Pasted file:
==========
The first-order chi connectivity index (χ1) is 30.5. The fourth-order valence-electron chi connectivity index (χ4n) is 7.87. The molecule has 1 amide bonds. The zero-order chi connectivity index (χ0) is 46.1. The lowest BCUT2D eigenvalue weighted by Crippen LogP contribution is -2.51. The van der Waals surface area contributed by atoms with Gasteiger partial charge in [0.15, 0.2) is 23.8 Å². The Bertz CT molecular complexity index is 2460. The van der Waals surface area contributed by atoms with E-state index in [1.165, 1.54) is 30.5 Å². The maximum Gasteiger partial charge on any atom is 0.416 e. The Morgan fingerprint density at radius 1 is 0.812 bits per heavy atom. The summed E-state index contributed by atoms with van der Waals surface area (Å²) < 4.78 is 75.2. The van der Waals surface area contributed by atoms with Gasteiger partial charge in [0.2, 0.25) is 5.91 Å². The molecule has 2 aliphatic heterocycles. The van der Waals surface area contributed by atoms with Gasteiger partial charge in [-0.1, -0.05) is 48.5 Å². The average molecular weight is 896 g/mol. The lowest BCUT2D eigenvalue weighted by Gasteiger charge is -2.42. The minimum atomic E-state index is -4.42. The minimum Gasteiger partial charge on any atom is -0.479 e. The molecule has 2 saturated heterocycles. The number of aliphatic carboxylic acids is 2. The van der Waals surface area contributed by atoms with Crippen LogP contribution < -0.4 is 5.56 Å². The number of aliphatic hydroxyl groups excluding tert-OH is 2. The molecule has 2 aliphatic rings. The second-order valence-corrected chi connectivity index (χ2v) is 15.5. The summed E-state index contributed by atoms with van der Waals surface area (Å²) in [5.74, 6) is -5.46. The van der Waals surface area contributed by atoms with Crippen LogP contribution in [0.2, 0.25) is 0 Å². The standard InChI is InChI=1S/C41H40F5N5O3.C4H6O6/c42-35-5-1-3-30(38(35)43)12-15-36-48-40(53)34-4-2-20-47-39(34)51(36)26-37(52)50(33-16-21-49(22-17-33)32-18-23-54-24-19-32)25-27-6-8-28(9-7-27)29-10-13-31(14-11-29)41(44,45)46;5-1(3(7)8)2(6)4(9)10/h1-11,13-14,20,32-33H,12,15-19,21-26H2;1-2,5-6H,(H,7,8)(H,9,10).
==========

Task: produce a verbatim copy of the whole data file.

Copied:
The first-order chi connectivity index (χ1) is 30.5. The fourth-order valence-electron chi connectivity index (χ4n) is 7.87. The molecule has 1 amide bonds. The zero-order chi connectivity index (χ0) is 46.1. The lowest BCUT2D eigenvalue weighted by Crippen LogP contribution is -2.51. The van der Waals surface area contributed by atoms with Gasteiger partial charge in [0.15, 0.2) is 23.8 Å². The Bertz CT molecular complexity index is 2460. The van der Waals surface area contributed by atoms with E-state index in [1.165, 1.54) is 30.5 Å². The maximum Gasteiger partial charge on any atom is 0.416 e. The Morgan fingerprint density at radius 1 is 0.812 bits per heavy atom. The summed E-state index contributed by atoms with van der Waals surface area (Å²) < 4.78 is 75.2. The van der Waals surface area contributed by atoms with Gasteiger partial charge in [0.2, 0.25) is 5.91 Å². The molecule has 2 aliphatic heterocycles. The van der Waals surface area contributed by atoms with Gasteiger partial charge in [-0.1, -0.05) is 48.5 Å². The average molecular weight is 896 g/mol. The lowest BCUT2D eigenvalue weighted by Gasteiger charge is -2.42. The minimum atomic E-state index is -4.42. The minimum Gasteiger partial charge on any atom is -0.479 e. The molecule has 2 saturated heterocycles. The number of aliphatic carboxylic acids is 2. The van der Waals surface area contributed by atoms with Crippen LogP contribution < -0.4 is 5.56 Å². The number of aliphatic hydroxyl groups excluding tert-OH is 2. The molecule has 2 aliphatic rings. The second-order valence-corrected chi connectivity index (χ2v) is 15.5. The summed E-state index contributed by atoms with van der Waals surface area (Å²) in [5.74, 6) is -5.46. The van der Waals surface area contributed by atoms with Crippen LogP contribution in [0.2, 0.25) is 0 Å². The standard InChI is InChI=1S/C41H40F5N5O3.C4H6O6/c42-35-5-1-3-30(38(35)43)12-15-36-48-40(53)34-4-2-20-47-39(34)51(36)26-37(52)50(33-16-21-49(22-17-33)32-18-23-54-24-19-32)25-27-6-8-28(9-7-27)29-10-13-31(14-11-29)41(44,45)46;5-1(3(7)8)2(6)4(9)10/h1-11,13-14,20,32-33H,12,15-19,21-26H2;1-2,5-6H,(H,7,8)(H,9,10).